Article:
Norway’s second gold came courtesy of Kjetil Borch, the former doubles world champion who has been more of a bridesmaid in the single, and was balked by Mahe Drysdale’s wily persistence of the Diamond Sculls in Henley a month ago. In a Kiwi-free field Borch could unleash his biggest puddles and seized gold after a fascinating to-and-fro in which the lead changed at least four times, with him being the last sculler to take it. The sight to savour was Lithuania’s Mindaugas Griskonis, a notorious sprint king in his early singles races, taking on the lead in his old style only to lose it to an unflustered Borch after the final timing marker. Griskonis wasn’t about to give up and started a punishing sprint to the line, only to discover that Borch still had a gear in hand and was going up again. The end margin was a mere few feet to the Norwegian, while Swiss Roman Roeoesli took advantage of the frenetic finish to stay head of Pole Natan Wegrzycki-Szymczyk for the bronze.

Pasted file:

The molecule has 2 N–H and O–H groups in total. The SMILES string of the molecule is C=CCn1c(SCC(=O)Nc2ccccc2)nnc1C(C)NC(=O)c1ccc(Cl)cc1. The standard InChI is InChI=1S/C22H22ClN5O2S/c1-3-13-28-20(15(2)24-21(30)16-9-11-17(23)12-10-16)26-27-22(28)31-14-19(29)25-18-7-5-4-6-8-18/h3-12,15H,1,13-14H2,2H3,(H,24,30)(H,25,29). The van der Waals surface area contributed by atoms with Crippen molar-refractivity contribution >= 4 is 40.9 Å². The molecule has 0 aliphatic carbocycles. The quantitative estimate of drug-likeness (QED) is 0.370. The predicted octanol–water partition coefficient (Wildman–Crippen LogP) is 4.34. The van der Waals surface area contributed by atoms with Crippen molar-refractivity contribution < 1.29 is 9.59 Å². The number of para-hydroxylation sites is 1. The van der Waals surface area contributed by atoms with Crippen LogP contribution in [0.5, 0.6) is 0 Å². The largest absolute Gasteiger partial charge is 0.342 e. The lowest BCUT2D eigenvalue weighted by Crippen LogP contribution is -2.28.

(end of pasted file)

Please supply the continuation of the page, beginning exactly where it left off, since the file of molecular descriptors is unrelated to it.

Kjetil Borch (NOR) M1x. © Benedict Tufnell

The lightweight men’s singles weren’t lucky enough to have the season’s leader absent: Michael Schmid has been an unstoppable force recently and was in full cry for the final, going out hard and fast with a desperate-looking Peter Galambos (HUN) initially beside him. The joker in this weekend’s pack was Martino Goretti, Italy’s answer to the Flash, who pushed constantly from 750m onwards, never relenting in his attempt to get past Schmid. It didn’t work, but only because the Swiss sculler was prepared to stay above rate 38 for most of the last 500m in order to secure the title. The effort of trying to stay with them cost Galambos a medal, burned away along with Germany’s Lars Wichert as Brit Sam Mottram, who had been lagging after a wonky start, fired off a great last 500m to earn bronze but too late to challenge for the higher medals. Schmid is rarely under that pressure and clearly has all the answers, whatever others throw at him. Kudos to Goretti who thoroughly deserved the silver.

” … the question was how much would Gmelin have in reserve for a sprint. The answer was lots”